As a lactation specialist, I see many new moms who are anxious about breastfeeding but want to give their baby the best start. Breastfeeding is one of the best things mothers can do to give their infant a strong start in life, but is certainly a learning experience for mother and baby. It’s a natural activity, but it takes practice, which requires time and patience. Here are a few tips that I share with my patients.
Educate yourself and your support system on breastfeeding before your baby arrives. Ask your doctor about trusted sources of information to learn early about the benefits for moms and babies, how to get started, and incorporating breastfeeding into your lifestyle. Make sure the people around you are aware of your intention to breastfeed and verbalize your breastfeeding goals. Create a support system of encouraging people who will help you along the way.
Realize the importance of the first week of breastfeeding. It’s very important to get your baby to breastfeed within the first hour of birth – the benefits to you and your baby are numerous. Do not hesitate to ask for help/guidance when you nurse. The lactation team will support and help you through the breastfeeding process.
Learn your baby’s hunger cues. Babies should be fed when they indicate hunger. Crying is a late indicator of hunger – breastfeeding is much easier for both mom and baby if mom is able to pick up on the baby’s earlier hunger cues. Some newborns are excessively sleepy at first. A good rule of thumb is to wake your newborn baby to nurse if two hours (during the day) or three hours (at night) have passed without nursing. Once your baby is gaining weight well, and a few weeks old, you should expect your baby to remind you when it is time to feed.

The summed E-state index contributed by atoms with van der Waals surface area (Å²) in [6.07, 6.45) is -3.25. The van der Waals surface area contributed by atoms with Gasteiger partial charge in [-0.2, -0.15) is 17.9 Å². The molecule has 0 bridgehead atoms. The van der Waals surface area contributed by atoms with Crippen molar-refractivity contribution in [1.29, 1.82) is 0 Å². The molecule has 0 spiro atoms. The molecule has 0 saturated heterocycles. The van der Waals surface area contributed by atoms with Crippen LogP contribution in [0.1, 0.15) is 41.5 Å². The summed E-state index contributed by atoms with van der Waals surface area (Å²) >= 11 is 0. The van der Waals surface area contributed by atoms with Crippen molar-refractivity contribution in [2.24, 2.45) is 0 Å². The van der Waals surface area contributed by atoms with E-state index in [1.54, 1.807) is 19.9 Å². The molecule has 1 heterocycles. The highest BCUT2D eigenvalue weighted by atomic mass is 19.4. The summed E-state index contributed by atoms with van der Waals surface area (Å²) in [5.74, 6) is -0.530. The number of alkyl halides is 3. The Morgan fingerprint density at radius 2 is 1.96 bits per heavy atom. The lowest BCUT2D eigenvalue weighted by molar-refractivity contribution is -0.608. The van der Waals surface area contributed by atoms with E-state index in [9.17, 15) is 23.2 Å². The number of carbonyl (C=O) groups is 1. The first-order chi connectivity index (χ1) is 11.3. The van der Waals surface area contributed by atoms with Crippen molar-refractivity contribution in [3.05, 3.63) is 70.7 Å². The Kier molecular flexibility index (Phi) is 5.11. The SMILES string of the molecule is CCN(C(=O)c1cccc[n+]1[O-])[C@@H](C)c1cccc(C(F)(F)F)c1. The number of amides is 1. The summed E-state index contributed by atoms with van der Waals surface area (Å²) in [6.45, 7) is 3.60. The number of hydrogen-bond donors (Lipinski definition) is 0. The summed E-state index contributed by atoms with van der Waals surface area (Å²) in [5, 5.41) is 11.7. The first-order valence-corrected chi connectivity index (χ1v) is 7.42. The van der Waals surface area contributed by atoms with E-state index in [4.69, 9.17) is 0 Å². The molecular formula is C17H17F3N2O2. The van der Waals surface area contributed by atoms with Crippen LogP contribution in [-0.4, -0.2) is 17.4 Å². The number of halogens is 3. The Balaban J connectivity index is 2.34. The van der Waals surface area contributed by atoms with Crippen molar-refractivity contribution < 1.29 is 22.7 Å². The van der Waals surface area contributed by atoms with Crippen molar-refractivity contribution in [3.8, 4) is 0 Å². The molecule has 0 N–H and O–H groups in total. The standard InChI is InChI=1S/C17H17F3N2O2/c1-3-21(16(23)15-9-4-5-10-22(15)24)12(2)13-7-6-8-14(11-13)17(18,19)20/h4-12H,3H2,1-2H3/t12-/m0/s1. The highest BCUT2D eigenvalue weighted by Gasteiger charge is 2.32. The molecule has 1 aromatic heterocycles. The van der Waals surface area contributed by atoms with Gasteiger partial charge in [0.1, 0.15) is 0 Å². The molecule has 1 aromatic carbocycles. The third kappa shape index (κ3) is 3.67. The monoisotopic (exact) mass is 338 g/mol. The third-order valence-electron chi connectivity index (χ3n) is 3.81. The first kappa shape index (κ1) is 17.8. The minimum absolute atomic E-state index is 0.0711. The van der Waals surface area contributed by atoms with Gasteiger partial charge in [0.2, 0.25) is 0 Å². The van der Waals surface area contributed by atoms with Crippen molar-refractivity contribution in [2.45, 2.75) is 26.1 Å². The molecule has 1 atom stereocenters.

Pay attention to your diet and nutrition. If you’re breastfeeding, you’re giving your baby nutrients that will promote growth and health. As your baby grows, you might need to eat a little more to give you the energy and nutrition to produce milk. Make sure that you stay well hydrated. Water is always a good choice for hydration. Limit yourself to no more than two to three cups (16 to 24 ounces) of caffeinated drinks a day. Caffeine in your breast milk might agitate your baby or interfere with your baby’s sleep.
Avoid seafood that’s high in mercury, including swordfish, king mackerel and tilefish. Occasionally, certain foods or drinks in your diet can cause your baby to become irritable or have an allergic reaction. If you suspect that something in your diet might be affecting your baby, avoid the food or drink for up to a week to see if it makes a difference in your baby’s behavior.
Recognize that most changes are normal. While changes in nursing patterns can be worrisome, most are very normal and can be tied to growth spurts. As long as the baby is gaining weight on mom’s milk alone, then the milk supply is good. Between weight checks, a sufficient number of wet and dirty diapers will indicate that the baby is getting enough milk.
Plan for the different stages of breastfeeding. Being away from your baby as a result of returning to work – or other activities – is a reality for most women, but that doesn’t mean you have to stop breastfeeding. Breastfeeding doesn’t have to be all or nothing. You can determine what works best for you and your baby. It’s also up to you how long you breastfeed, whether it’s a few months or more than a year.
Breastfeeding can be overwhelming at times, but putting these tips into practice will make the most of your time with your little one while breastfeeding. So, pay close attention to your little one’s needs, get comfortable, and relax. Don’t hesitate to ask for help from your doctor or others in your support network.
Pardee offers a free class, Art of Breastfeeding, which covers the basics of breastfeeding. To register for a class visit pardeehospital.org.
Joyce Maybin is an international board-certified lactation consultant at Pardee Hospital.